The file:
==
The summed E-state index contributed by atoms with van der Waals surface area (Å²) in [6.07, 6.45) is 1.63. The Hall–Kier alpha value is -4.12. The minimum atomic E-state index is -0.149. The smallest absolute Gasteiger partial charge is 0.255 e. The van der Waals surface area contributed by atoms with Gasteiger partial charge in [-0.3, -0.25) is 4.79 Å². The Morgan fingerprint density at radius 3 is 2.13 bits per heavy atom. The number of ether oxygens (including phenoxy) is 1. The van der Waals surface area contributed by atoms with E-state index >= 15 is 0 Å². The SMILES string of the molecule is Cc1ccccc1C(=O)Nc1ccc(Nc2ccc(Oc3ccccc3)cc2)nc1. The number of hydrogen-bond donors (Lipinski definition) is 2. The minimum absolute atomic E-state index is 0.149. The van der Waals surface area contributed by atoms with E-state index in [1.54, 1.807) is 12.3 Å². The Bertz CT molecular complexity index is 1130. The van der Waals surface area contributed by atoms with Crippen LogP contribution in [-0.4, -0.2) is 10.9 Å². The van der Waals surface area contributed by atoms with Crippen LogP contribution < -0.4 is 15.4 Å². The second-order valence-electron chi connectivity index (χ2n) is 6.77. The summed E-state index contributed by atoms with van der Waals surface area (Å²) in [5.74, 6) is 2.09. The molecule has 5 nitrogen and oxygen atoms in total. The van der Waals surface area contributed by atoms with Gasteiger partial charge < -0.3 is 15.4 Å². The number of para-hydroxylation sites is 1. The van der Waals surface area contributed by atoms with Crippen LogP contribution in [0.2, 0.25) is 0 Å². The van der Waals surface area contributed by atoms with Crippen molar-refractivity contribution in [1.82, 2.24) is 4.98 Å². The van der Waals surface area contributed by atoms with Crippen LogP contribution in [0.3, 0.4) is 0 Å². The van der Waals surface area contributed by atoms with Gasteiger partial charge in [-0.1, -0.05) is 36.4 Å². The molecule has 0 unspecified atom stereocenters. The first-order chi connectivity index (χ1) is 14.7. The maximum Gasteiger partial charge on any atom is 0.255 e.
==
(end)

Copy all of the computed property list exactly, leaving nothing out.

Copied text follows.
The summed E-state index contributed by atoms with van der Waals surface area (Å²) in [6.07, 6.45) is 1.63. The Hall–Kier alpha value is -4.12. The minimum atomic E-state index is -0.149. The smallest absolute Gasteiger partial charge is 0.255 e. The van der Waals surface area contributed by atoms with Gasteiger partial charge in [-0.3, -0.25) is 4.79 Å². The Morgan fingerprint density at radius 3 is 2.13 bits per heavy atom. The number of ether oxygens (including phenoxy) is 1. The van der Waals surface area contributed by atoms with E-state index >= 15 is 0 Å². The SMILES string of the molecule is Cc1ccccc1C(=O)Nc1ccc(Nc2ccc(Oc3ccccc3)cc2)nc1. The number of hydrogen-bond donors (Lipinski definition) is 2. The minimum absolute atomic E-state index is 0.149. The van der Waals surface area contributed by atoms with E-state index in [1.54, 1.807) is 12.3 Å². The Bertz CT molecular complexity index is 1130. The van der Waals surface area contributed by atoms with Crippen LogP contribution in [-0.4, -0.2) is 10.9 Å². The van der Waals surface area contributed by atoms with Crippen LogP contribution < -0.4 is 15.4 Å². The second-order valence-electron chi connectivity index (χ2n) is 6.77. The summed E-state index contributed by atoms with van der Waals surface area (Å²) in [5.74, 6) is 2.09. The molecule has 5 nitrogen and oxygen atoms in total. The van der Waals surface area contributed by atoms with Gasteiger partial charge < -0.3 is 15.4 Å². The number of para-hydroxylation sites is 1. The van der Waals surface area contributed by atoms with Crippen LogP contribution in [0.2, 0.25) is 0 Å². The van der Waals surface area contributed by atoms with Crippen molar-refractivity contribution in [1.82, 2.24) is 4.98 Å². The van der Waals surface area contributed by atoms with Crippen LogP contribution in [0.3, 0.4) is 0 Å². The van der Waals surface area contributed by atoms with Gasteiger partial charge in [-0.1, -0.05) is 36.4 Å². The molecule has 0 unspecified atom stereocenters. The first-order chi connectivity index (χ1) is 14.7. The maximum Gasteiger partial charge on any atom is 0.255 e.